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Electrical rooms house powerful and hazardous electrical energy. To ensure the safety of all employees and visitors, electrical rooms should always be labeled and permit entrance to only trained personnel.

I have been house shopping with a friend and have become aware of how many houses, old and new-er, open directly into the living space-- be it a dining room, kitchen or living room. I find it much more pleasing to open a front door without exposing the living space to whomever is on the other side of the door.

It is simple enough to create a "foyer" feeling from the front door, especially when the front door is off set from the center of the room into which it opens; the homeowner thus has a bit of space in which to put up a screen or something to distract the eye, which protects the privacy of the home. A simple piece of furniture can do the trick, creating a bit of a barrier between your living space and the person outside your door. You can set up a hall tree or a table or a screen to add to the privacy.

If you want to create such a screen, there are so many materials you can use, and you may have them around the house already. Shutters that are no longer in service can be adapted into a useful screen by joining two or more together with reversible hinges; you can connect shutters that are the same width to make them taller as well.

There are plenty of uses for decorative screens, not just at the front door to make an entrance more private. Screens can make a serve more than one purpose without the benefit of floor-to ceiling walls. A large room can be divided easily into multiple service areas with the clever use of furniture, screens or even sliding panels that attach to the ceiling.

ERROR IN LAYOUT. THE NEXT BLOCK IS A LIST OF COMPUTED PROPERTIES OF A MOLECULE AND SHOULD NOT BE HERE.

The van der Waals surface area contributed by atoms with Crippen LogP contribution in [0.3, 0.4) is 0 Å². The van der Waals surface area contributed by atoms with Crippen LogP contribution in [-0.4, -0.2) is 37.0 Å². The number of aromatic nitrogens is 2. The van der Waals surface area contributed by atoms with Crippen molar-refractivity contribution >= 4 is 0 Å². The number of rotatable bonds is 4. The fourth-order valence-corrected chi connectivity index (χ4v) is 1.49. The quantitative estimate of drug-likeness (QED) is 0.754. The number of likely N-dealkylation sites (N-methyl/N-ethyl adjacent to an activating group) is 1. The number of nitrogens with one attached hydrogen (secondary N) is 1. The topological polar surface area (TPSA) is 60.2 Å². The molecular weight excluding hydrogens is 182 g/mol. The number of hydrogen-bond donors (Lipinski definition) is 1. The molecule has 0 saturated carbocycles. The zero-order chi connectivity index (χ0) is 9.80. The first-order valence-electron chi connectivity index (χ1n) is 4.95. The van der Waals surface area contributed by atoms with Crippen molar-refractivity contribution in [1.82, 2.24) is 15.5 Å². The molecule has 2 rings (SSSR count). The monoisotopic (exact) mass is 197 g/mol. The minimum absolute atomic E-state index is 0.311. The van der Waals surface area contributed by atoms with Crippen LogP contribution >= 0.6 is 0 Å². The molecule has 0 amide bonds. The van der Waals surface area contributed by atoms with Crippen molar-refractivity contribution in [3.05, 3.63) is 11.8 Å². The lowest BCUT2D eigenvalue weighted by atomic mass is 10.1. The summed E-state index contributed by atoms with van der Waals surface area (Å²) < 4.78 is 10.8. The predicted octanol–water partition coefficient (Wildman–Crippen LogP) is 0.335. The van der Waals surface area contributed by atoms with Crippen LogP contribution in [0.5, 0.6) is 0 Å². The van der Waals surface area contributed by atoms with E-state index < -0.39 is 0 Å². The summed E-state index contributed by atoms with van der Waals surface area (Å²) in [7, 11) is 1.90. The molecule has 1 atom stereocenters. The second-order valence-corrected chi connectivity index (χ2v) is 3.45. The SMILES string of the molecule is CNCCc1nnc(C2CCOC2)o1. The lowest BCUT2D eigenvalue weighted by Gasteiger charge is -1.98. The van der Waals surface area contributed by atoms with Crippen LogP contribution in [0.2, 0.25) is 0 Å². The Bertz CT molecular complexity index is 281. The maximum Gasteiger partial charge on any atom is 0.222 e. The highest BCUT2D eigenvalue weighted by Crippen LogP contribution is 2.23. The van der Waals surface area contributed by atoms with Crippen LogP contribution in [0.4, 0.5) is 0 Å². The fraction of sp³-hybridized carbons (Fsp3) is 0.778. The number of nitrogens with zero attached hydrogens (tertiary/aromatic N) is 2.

Large sized cube-type book or storage units make great room dividers, and the open cubbies can be filled with useful baskets or containers for last minute items you need before heading out the door, like gloves, hats or scarves. You also can fill the cubbies with decorative items that suit your decor, an especially good way to display collections you may have as long as the scale is in keeping with the size of the cubby; remember tiny objects can become lost in large spaces.

Hanging a long fabric "screen" from a rod in a ceiling of a loft is an excellent way to create rooms within a large space. This division can be achieved with a long drape, with a beautiful colorful piece of fabric, or a great textured piece, as simple as bamboo. Lofts offer you lots of ways to create clever separations while allowing your space to remain open and airy, which after all is one of the great appealing factors in loft living.

A strategic chest, table or area rug can give a room a boundary, thus making the room feel more comfortable and oddly enough more spacious. It is a misconception that placing furniture around the perimeter of a room will make the room feel larger; actually the opposite is true. Floating a table, chest or folding screen will allow you some privacy at your entrance and actually might make your space feel a bit larger.


Source by Linda A Hammond